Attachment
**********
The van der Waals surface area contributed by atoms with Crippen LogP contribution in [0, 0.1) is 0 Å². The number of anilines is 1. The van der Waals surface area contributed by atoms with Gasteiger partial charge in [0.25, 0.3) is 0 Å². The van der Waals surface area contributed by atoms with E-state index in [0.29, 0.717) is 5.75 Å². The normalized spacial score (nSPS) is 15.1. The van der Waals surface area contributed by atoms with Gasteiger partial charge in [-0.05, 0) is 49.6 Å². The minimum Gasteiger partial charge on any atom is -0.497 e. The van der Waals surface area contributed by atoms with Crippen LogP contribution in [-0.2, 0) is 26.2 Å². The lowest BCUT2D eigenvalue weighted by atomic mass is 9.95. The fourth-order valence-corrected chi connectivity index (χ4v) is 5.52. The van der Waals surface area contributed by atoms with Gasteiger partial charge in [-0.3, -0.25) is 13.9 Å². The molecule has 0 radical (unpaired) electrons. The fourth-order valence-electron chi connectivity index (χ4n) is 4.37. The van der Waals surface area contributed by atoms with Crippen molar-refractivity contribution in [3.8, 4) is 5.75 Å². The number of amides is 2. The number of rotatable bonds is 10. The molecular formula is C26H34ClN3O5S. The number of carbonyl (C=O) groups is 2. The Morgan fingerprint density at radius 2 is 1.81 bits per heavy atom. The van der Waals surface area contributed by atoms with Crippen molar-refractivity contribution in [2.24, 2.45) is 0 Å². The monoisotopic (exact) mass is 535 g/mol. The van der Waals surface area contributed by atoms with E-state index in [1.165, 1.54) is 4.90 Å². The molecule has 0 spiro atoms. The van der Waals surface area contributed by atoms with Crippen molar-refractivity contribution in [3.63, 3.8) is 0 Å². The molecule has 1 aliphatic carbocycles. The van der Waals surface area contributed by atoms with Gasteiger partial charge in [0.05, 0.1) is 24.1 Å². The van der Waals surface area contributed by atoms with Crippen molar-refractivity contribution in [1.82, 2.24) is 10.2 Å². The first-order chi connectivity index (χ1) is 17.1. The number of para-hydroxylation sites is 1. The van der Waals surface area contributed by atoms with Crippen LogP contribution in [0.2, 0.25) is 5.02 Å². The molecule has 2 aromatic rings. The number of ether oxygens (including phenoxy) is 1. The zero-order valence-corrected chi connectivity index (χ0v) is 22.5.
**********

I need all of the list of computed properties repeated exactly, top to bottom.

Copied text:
The van der Waals surface area contributed by atoms with Crippen LogP contribution in [0, 0.1) is 0 Å². The number of anilines is 1. The van der Waals surface area contributed by atoms with Gasteiger partial charge in [0.25, 0.3) is 0 Å². The van der Waals surface area contributed by atoms with E-state index in [0.29, 0.717) is 5.75 Å². The normalized spacial score (nSPS) is 15.1. The van der Waals surface area contributed by atoms with Gasteiger partial charge in [-0.05, 0) is 49.6 Å². The minimum Gasteiger partial charge on any atom is -0.497 e. The van der Waals surface area contributed by atoms with Crippen LogP contribution in [-0.2, 0) is 26.2 Å². The lowest BCUT2D eigenvalue weighted by atomic mass is 9.95. The fourth-order valence-corrected chi connectivity index (χ4v) is 5.52. The van der Waals surface area contributed by atoms with Gasteiger partial charge in [-0.3, -0.25) is 13.9 Å². The molecule has 0 radical (unpaired) electrons. The fourth-order valence-electron chi connectivity index (χ4n) is 4.37. The van der Waals surface area contributed by atoms with Crippen molar-refractivity contribution in [3.8, 4) is 5.75 Å². The number of amides is 2. The number of rotatable bonds is 10. The molecular formula is C26H34ClN3O5S. The number of carbonyl (C=O) groups is 2. The Morgan fingerprint density at radius 2 is 1.81 bits per heavy atom. The van der Waals surface area contributed by atoms with Crippen molar-refractivity contribution in [2.24, 2.45) is 0 Å². The monoisotopic (exact) mass is 535 g/mol. The van der Waals surface area contributed by atoms with E-state index in [1.165, 1.54) is 4.90 Å². The molecule has 0 spiro atoms. The van der Waals surface area contributed by atoms with Crippen molar-refractivity contribution in [3.63, 3.8) is 0 Å². The molecule has 1 aliphatic carbocycles. The van der Waals surface area contributed by atoms with Gasteiger partial charge in [0.05, 0.1) is 24.1 Å². The van der Waals surface area contributed by atoms with Crippen molar-refractivity contribution in [1.82, 2.24) is 10.2 Å². The first-order chi connectivity index (χ1) is 17.1. The number of para-hydroxylation sites is 1. The van der Waals surface area contributed by atoms with Crippen LogP contribution in [0.2, 0.25) is 5.02 Å². The molecule has 2 aromatic rings. The number of ether oxygens (including phenoxy) is 1. The zero-order valence-corrected chi connectivity index (χ0v) is 22.5.